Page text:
Grand Admiral Thrawn arrived when the Star Wars universe needed him most. With the movie series effectively dead after Return of the Jedi, author Timothy Zahn stepped in on assignment from Lucasfilm and its partner Bantam Spectra to come up with a Darth Vader-level character who could rival Luke Skywalker, Han Solo, and Leia Organa in the post-Empire years, and an adventure that would resuscitate the biggest blockbuster franchise of all time with mere prose. Boy, did he.
The result was 1991’s Heir to the Empire, a mega hit that ranked on the New York Times bestseller list, spurred the entire Star Wars publishing arm, and became a book so essential to the lore that, after Disney acquired Lucasfilm in 2012 and decanonized the “Expanded Universe” beyond the original and prequel trilogies, Thrawn was reintroduced across mediums. Thrawn used to be a deep cut in the mid-’90s, Star Wars’ “nerdiest” era. But these days he’s a known quantity to the franchise’s book readers (having just ended another run with the Thrawn Ascendancy trilogy) and cartoon watchers young and old, having been folded into the parallel original trilogy of Star Wars Rebels by George Lucas’ appointed successor, Dave Filoni.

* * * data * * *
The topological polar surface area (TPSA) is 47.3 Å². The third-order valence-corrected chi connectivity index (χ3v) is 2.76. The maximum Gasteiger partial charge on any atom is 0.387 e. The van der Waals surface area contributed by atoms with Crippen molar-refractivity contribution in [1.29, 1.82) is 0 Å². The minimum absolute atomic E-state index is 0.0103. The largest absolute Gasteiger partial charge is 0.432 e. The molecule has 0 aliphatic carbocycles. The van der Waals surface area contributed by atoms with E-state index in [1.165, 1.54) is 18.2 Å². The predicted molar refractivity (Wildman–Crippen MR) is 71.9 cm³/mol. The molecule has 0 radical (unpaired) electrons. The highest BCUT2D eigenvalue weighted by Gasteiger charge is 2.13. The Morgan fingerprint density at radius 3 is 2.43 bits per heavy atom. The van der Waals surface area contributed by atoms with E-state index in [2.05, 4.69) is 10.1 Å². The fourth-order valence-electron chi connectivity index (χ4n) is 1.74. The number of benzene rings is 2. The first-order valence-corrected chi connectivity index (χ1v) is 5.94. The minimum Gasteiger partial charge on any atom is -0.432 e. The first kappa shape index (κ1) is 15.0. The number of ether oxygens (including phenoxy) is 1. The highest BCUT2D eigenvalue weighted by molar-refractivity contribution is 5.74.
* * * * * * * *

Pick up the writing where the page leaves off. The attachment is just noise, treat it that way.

Thrawn is a big frickin’ deal. So why wasn’t I losing my shit when he got his live-action due for the very first time?
Star Wars fans dating back 10, 20, 30 years would have killed for a Star Wars sequel trilogy focused on Luke, a new apprentice, and the vicious threat of Thrawn. We didn’t get that in J.J. Abrams’ Disney revival (though, in his defense, Lucas wasn’t planning to go there either if he had his way). But you can find dusty forums and Ain’t It Cool News threads full of gushing fans wishing for three decades that someone, anyone, would breathe live-action life into Zahn’s novelistic antagonist.